From the NY Times:
The supply of unsold inventory with asking prices under $400,000 was 26 percent greater than at this time last year, according to a new report by the Otteau Valuation Group, which analyzes multiple listing statistics. The time it would take to sell these properties remains, in relative terms, shorter than for the more expensive homes. Yet in absolute terms, the wait for sellers of homes under $400,000 has done nothing but increase.
As for homes priced from $400,000 to $600,000, the supply of unsold inventory was 17 percent greater than at this time last year, according to the report.
At higher price levels, the market situation is mostly better than, or about equivalent to, last year’s: The picture is virtually unchanged for homes priced from $600,000 to $1 million, with an inventory that would take about 16 months to sell at the current pace.
For homes priced from $1 million to $2.5 million the inventory has decreased, but it is still 20 months worth.
The inventory of homes priced over $2.5 million amounted to slightly under five years worth last year at this time; now it is slightly over five years.
In general, it still takes less time to sell lower-priced homes than more expensive ones, said Jeffrey G. Otteau, the president of the New Brunswick-based company that did the research.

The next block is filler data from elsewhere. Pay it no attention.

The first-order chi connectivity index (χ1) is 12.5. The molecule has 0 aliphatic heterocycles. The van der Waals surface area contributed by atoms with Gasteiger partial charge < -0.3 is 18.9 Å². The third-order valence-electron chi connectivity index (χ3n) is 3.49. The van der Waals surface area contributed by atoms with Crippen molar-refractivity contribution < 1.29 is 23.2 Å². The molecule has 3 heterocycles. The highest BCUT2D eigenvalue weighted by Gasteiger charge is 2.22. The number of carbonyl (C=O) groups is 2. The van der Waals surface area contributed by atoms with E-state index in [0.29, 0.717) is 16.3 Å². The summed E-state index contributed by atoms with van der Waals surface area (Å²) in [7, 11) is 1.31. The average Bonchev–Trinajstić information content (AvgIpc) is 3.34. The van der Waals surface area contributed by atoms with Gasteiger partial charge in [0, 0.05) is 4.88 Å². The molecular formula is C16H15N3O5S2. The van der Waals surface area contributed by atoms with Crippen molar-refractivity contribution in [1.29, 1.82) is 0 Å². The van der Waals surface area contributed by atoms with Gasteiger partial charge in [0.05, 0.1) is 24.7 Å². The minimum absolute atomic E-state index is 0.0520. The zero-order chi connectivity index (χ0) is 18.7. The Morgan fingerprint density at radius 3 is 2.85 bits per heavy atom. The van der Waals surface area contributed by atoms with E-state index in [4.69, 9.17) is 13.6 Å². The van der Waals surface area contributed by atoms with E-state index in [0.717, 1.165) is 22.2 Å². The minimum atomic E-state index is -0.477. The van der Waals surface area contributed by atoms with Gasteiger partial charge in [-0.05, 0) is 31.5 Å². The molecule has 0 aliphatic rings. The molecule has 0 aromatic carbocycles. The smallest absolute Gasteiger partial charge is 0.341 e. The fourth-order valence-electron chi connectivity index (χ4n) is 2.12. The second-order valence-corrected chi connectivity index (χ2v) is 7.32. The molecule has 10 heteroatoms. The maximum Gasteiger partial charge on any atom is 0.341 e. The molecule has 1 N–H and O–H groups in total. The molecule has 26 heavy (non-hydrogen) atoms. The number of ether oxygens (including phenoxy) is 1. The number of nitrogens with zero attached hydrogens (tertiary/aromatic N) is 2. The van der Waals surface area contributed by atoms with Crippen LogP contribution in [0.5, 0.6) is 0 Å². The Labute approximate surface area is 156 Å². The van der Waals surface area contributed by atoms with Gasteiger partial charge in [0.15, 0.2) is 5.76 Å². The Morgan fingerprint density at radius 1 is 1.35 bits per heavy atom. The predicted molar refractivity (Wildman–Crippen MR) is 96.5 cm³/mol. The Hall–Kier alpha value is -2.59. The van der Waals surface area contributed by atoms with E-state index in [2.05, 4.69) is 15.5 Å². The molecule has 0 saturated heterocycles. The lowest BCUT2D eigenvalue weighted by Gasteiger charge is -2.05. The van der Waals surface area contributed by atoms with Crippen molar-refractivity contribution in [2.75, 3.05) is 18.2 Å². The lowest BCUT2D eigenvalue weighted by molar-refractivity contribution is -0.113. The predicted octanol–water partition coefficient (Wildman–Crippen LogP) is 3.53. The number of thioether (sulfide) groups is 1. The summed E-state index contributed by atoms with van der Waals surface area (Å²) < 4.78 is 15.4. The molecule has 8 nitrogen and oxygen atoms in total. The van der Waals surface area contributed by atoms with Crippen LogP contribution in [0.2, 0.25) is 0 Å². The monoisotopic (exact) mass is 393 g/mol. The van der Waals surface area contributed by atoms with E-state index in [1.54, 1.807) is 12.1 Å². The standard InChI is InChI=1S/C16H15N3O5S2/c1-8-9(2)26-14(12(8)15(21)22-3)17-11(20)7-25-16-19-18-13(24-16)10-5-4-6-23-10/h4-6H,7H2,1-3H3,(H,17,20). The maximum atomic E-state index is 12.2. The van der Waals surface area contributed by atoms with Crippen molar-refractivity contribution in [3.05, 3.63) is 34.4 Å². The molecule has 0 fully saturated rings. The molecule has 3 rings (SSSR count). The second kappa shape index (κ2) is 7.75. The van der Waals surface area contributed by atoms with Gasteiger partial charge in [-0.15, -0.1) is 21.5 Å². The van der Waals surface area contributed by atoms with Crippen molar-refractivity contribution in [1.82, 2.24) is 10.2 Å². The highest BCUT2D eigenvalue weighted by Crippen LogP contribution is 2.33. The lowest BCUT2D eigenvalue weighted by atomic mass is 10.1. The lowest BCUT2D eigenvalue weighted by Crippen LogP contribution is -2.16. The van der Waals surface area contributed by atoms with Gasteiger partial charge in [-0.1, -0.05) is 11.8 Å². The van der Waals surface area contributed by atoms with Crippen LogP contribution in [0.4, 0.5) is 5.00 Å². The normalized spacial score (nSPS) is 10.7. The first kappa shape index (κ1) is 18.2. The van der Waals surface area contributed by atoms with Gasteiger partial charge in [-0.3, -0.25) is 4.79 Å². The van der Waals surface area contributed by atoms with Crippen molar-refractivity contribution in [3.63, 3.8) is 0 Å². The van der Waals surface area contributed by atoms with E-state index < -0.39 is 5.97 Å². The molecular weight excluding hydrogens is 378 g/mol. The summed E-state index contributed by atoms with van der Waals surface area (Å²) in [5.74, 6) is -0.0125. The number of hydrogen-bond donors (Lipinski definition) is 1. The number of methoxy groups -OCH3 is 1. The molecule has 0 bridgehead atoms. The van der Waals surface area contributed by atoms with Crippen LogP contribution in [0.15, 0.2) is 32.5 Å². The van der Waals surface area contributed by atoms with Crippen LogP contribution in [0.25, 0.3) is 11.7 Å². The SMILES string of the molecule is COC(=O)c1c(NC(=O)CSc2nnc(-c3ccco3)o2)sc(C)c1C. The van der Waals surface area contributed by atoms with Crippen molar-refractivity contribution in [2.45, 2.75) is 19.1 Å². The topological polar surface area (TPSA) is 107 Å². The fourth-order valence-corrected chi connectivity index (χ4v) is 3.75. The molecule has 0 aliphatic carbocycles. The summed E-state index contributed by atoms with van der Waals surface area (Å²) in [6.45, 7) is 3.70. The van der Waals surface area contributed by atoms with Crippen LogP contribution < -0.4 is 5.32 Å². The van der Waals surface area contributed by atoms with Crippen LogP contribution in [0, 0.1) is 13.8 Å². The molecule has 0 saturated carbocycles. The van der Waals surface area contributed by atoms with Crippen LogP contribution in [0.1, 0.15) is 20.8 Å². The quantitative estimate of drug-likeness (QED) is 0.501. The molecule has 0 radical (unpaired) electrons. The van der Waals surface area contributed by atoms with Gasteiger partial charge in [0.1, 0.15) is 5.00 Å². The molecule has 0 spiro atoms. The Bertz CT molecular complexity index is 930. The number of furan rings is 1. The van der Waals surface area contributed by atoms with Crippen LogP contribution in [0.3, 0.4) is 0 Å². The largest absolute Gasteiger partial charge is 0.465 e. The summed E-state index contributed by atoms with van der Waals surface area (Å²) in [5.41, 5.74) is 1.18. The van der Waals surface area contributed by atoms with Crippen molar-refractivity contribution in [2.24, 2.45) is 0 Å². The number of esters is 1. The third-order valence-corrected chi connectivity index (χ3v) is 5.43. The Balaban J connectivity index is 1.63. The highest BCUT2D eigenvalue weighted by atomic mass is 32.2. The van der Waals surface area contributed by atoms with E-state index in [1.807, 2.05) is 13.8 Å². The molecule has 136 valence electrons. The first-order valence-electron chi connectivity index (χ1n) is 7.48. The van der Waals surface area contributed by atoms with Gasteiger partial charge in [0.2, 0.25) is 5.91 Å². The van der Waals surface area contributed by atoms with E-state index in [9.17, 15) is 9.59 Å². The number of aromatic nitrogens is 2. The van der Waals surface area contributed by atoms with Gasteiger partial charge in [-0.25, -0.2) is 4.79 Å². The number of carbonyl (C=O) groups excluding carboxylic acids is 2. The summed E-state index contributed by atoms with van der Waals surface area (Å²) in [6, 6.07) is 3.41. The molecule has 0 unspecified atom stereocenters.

The inventory of homes on the market for under $400,000 a total of 44,288 houses, condominiums and co-ops in that category as of March 1 would take an estimated 13.6 months to sell if no additional homes were to be listed, according to the Otteau report.
This is vastly less time than it would take to sell the 3,442 houses with asking prices of $1 million or more.
But the sales picture for lower-priced homes has worsened significantly in the last year. Part of that shift can be ascribed to the vanished tax credit, part to the now-prevalent mortgage lenders requirement of a 20 percent down payment a hurdle that many first-time buyers cannot leap.
At the same point in 2010, there was a 10.9-month supply of lower-priced homes on the market, and sales were 13 percent higher than they are now.
Mr. Otteau described the overall market as having a faint pulse, sapped by weakness in the entry-level housing category the largest price category by far, and the most important factor in a healthy market since it generates move-up buyers in other categories.
For houses ranging from $400,000 to $599,999, the report showed, the situation has also deteriorated since last year. Supply has increased 17 percent statewide, to 14.9 months worth. In some parts of the state, this price category fared even worse in comparison to last year than did the price niche below it.